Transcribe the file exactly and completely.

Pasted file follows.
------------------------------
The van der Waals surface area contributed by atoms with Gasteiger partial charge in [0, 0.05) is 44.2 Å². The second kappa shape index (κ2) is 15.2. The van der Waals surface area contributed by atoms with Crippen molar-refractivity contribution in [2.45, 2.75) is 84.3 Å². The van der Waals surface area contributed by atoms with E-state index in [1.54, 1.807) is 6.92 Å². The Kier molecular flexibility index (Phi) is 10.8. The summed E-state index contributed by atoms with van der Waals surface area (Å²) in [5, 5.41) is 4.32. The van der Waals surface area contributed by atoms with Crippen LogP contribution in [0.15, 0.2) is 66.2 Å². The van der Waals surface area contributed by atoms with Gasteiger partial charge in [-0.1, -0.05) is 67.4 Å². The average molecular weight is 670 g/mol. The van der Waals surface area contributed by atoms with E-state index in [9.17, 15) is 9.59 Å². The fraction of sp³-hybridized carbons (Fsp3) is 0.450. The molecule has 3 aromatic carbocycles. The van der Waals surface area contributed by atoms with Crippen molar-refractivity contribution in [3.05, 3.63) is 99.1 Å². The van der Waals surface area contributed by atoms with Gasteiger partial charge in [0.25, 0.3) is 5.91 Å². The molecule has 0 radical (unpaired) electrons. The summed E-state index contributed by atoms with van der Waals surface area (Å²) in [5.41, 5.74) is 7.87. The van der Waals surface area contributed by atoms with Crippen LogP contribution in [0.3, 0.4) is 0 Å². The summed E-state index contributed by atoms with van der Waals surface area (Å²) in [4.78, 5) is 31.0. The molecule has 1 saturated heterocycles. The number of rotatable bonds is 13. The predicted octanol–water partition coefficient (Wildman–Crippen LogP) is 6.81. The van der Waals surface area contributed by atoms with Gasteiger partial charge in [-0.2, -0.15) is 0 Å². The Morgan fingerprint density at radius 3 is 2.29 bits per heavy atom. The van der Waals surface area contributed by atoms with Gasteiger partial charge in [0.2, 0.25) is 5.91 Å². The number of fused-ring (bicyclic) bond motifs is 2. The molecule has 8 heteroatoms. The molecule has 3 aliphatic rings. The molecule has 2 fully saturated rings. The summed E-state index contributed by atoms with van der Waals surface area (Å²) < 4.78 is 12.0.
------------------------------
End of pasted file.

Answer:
The van der Waals surface area contributed by atoms with Gasteiger partial charge in [0, 0.05) is 44.2 Å². The second kappa shape index (κ2) is 15.2. The van der Waals surface area contributed by atoms with Crippen molar-refractivity contribution in [2.45, 2.75) is 84.3 Å². The van der Waals surface area contributed by atoms with E-state index in [1.54, 1.807) is 6.92 Å². The Kier molecular flexibility index (Phi) is 10.8. The summed E-state index contributed by atoms with van der Waals surface area (Å²) in [5, 5.41) is 4.32. The van der Waals surface area contributed by atoms with Crippen LogP contribution in [0.15, 0.2) is 66.2 Å². The van der Waals surface area contributed by atoms with Gasteiger partial charge in [-0.1, -0.05) is 67.4 Å². The average molecular weight is 670 g/mol. The van der Waals surface area contributed by atoms with E-state index in [9.17, 15) is 9.59 Å². The fraction of sp³-hybridized carbons (Fsp3) is 0.450. The molecule has 3 aromatic carbocycles. The van der Waals surface area contributed by atoms with Crippen molar-refractivity contribution in [3.05, 3.63) is 99.1 Å². The van der Waals surface area contributed by atoms with Gasteiger partial charge in [0.25, 0.3) is 5.91 Å². The molecule has 0 radical (unpaired) electrons. The summed E-state index contributed by atoms with van der Waals surface area (Å²) in [5.41, 5.74) is 7.87. The van der Waals surface area contributed by atoms with Crippen LogP contribution in [0.3, 0.4) is 0 Å². The summed E-state index contributed by atoms with van der Waals surface area (Å²) in [4.78, 5) is 31.0. The molecule has 1 saturated heterocycles. The number of rotatable bonds is 13. The predicted octanol–water partition coefficient (Wildman–Crippen LogP) is 6.81. The van der Waals surface area contributed by atoms with Gasteiger partial charge in [-0.2, -0.15) is 0 Å². The Morgan fingerprint density at radius 3 is 2.29 bits per heavy atom. The van der Waals surface area contributed by atoms with Gasteiger partial charge in [0.2, 0.25) is 5.91 Å². The number of fused-ring (bicyclic) bond motifs is 2. The molecule has 8 heteroatoms. The molecule has 3 aliphatic rings. The molecule has 2 fully saturated rings. The summed E-state index contributed by atoms with van der Waals surface area (Å²) < 4.78 is 12.0.